- The Washington Times - Wednesday, May 4, 2005

The housing boom spread to an unprecedented 55 metropolitan areas last year, including several exurbs of Washington, aided by an explosion of risky lending practices, the nation’s chief bank insurer said yesterday.

All of the cities identified by the Federal Deposit Insurance Corp. as having home price appreciation of 30 percent or more beyond the rate of inflation in the past three years are in the Northeast, California and Florida.

The Washington boom — some would say “bubble” — appeared to spill over for the first time into Winchester, Va., Baltimore, Virginia Beach and other nearby areas, aided by increasingly easy credit for investors, subprime borrowers and buyers having difficulty stretching their incomes to meet soaring monthly mortgage payments.

“History clearly shows that housing booms don’t last forever,” and “the manner in which they end matters for mortgage lenders and borrowers alike,” said Cynthia Angell and Norman Williams, agency economists and authors of the study.

Most previous housing booms, including one in the late 1980s in Washington, did not end in busts, defined as a drop of 15 percent or more in house prices.

Rather, they ushered in long periods of housing price stagnation that — while uncomfortable for homeowners and lenders — enabled household income growth to catch up with soaring home valuations, the agency said.

But the current boom may prove to be an exception because of a proliferation of lending risks, it said.

Subprime mortgages surged by 20 percent last year, with the majority of those loans to home buyers with poor credit histories featuring onerous repayment provisions such as floating interest rates and prepayment penalties, the agency said.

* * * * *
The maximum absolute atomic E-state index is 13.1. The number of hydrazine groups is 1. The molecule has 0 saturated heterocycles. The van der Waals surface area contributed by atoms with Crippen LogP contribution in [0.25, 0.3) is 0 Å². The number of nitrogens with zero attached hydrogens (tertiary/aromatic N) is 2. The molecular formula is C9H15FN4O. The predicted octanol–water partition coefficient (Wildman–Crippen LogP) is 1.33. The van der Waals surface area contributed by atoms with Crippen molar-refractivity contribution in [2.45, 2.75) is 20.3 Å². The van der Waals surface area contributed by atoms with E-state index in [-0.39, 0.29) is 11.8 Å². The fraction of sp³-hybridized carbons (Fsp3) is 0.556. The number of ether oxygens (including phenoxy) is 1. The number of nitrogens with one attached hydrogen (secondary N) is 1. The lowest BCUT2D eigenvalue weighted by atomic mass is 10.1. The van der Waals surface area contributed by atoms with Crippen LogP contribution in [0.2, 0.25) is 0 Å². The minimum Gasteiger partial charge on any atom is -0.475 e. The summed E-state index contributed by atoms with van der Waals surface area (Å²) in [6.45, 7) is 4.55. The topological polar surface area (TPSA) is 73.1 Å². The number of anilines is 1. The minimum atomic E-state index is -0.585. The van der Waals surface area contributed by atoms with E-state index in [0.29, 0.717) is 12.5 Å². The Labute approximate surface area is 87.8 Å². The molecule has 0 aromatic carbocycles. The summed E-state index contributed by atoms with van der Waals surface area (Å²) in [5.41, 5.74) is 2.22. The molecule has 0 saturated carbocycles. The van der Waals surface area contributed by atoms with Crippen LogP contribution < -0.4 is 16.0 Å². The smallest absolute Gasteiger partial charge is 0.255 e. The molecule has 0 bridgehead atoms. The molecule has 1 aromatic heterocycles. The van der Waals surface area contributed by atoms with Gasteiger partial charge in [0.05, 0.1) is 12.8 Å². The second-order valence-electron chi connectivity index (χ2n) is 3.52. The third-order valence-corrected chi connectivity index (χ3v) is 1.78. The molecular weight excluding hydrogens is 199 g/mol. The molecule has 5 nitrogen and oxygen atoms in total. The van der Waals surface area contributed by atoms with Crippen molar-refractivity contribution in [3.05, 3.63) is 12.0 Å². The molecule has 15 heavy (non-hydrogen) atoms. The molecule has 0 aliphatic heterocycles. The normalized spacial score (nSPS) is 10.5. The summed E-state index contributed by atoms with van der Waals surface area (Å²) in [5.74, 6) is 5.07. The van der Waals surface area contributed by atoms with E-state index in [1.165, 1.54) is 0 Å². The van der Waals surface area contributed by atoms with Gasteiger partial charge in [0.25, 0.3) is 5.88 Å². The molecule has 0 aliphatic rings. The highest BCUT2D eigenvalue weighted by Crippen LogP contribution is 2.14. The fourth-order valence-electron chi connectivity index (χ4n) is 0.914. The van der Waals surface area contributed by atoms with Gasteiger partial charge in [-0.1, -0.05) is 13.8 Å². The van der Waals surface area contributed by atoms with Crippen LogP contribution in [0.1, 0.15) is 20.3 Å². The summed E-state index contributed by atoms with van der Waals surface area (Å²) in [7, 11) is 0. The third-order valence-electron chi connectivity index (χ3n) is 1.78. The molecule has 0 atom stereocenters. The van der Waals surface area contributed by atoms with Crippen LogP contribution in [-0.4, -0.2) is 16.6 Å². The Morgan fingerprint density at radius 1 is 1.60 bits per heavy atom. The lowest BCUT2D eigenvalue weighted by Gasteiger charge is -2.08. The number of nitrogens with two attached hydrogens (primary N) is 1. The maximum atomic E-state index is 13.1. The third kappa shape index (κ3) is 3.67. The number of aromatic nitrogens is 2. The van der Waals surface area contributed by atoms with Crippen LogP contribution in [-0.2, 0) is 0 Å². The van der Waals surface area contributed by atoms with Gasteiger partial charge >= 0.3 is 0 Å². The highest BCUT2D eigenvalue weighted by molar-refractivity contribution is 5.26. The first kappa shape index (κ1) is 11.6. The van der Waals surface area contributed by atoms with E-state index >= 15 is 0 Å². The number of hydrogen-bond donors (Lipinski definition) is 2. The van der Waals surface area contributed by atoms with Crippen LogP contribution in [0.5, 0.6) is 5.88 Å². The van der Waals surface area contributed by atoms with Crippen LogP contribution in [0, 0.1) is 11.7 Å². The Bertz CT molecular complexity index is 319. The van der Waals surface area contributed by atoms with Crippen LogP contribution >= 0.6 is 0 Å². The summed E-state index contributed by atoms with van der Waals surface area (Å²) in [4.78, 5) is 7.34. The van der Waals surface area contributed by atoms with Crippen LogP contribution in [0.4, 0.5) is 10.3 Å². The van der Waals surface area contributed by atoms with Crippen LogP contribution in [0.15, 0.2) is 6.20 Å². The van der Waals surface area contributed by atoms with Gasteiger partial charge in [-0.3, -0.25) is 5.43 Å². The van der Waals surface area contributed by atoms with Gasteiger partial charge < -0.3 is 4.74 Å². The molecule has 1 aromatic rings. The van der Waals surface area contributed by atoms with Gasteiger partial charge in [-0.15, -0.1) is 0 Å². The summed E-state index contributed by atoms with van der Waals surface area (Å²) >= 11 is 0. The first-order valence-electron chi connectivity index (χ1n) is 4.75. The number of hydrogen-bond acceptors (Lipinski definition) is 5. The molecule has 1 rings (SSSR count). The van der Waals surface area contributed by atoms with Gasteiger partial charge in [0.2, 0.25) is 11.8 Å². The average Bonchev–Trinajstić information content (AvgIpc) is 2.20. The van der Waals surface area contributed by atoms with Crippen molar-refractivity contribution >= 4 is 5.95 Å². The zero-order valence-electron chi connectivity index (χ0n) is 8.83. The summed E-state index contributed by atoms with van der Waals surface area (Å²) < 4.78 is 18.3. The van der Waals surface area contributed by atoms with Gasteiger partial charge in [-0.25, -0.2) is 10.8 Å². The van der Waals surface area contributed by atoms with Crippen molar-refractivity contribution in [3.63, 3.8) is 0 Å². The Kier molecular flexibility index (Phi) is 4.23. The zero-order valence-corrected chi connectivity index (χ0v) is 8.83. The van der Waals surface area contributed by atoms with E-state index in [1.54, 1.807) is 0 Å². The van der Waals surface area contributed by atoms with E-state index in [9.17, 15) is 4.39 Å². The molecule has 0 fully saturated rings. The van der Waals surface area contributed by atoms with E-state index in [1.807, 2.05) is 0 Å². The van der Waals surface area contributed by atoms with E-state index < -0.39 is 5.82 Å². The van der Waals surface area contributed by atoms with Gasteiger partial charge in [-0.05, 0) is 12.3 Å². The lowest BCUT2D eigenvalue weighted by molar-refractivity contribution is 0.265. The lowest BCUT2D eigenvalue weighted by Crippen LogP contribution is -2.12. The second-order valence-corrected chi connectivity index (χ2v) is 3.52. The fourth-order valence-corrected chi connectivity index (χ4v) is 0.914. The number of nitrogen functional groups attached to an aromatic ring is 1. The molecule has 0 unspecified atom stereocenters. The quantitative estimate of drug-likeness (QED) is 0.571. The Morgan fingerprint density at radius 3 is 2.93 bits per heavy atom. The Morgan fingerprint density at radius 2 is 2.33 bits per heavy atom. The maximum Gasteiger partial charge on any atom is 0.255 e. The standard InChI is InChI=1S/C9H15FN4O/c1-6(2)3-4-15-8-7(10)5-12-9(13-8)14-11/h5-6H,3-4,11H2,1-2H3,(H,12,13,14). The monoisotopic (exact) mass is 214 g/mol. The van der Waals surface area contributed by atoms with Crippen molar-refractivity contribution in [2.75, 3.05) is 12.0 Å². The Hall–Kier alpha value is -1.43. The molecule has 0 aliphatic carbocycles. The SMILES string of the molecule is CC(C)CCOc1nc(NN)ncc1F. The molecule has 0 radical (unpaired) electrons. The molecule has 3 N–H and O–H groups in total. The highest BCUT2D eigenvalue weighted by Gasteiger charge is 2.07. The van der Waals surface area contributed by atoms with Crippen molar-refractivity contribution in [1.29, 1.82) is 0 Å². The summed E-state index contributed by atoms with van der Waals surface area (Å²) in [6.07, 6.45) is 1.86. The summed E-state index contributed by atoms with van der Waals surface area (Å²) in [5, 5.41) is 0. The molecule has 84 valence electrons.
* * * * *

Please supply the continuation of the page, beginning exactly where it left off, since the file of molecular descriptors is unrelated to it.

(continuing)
Subprime mortgages are considered the most likely to go into default, partly because their stringent lending terms can make payment even more difficult when individual or economic circumstances take a turn for the worse.

The Federal Deposit Insurance Corp. is responsible for rescuing or dismantling any national banks that might go under as a result of holding portfolios of nonperforming mortgages — an eventuality that few are predicting currently.

While the rates on 30-year mortgages remained at less than 6 percent last year, near their lowest in a generation, almost half of all home buyers resorted to lower-rate adjustable mortgages (ARMs) to pay for increasingly unaffordable homes, the agency found.

“These trends suggest that highly leveraged borrowers are increasingly taking on interest-rate risk as they stretch to afford high-cost housing,” the authors said.

The authors singled out interest-only loans and option ARMs, both of which are designed to minimize initial mortgage payments by eliminating principal repayment, as an “evolving trend that has not been tested in a housing market downturn.”

Such loans, which can explode in cost after five to 10 years, “increase leverage and expose owners to large jumps in monthly interest payments as interest rates rise,” the agency said.

“While financially savvy borrowers using these products are more likely to be prepared” for a surge in costs, the authors said, “these higher risk ARMs are increasingly being offered to borrowers seeking low- or no-documentation loans and to those with blemished credit histories.”

The agency noted a surge in mortgages taken out last year by investors buying second homes — a phenomenon that many economists say is evidence of a housing bubble.

Nationwide, investors accounted for 9 percent of mortgage originations, up from 6 percent in 2000. In Washington and other booming areas, the rate was as high as 19 percent.

An uncounted number of other investors are buying second homes by taking out mortgages on their primary residences, financial analysts say, while other wealthy households are tapping into their burgeoning home equity to finance loans for a variety of investments.

The heightened investor activity signals a “speculative” presence in the housing market that increases the risk of a downturn, the insurance agency said.

“Investors are less loss-averse than owner-occupants, and thus more likely to sell precipitously in a declining market, thereby aggravating any existing downtrend in home prices.”

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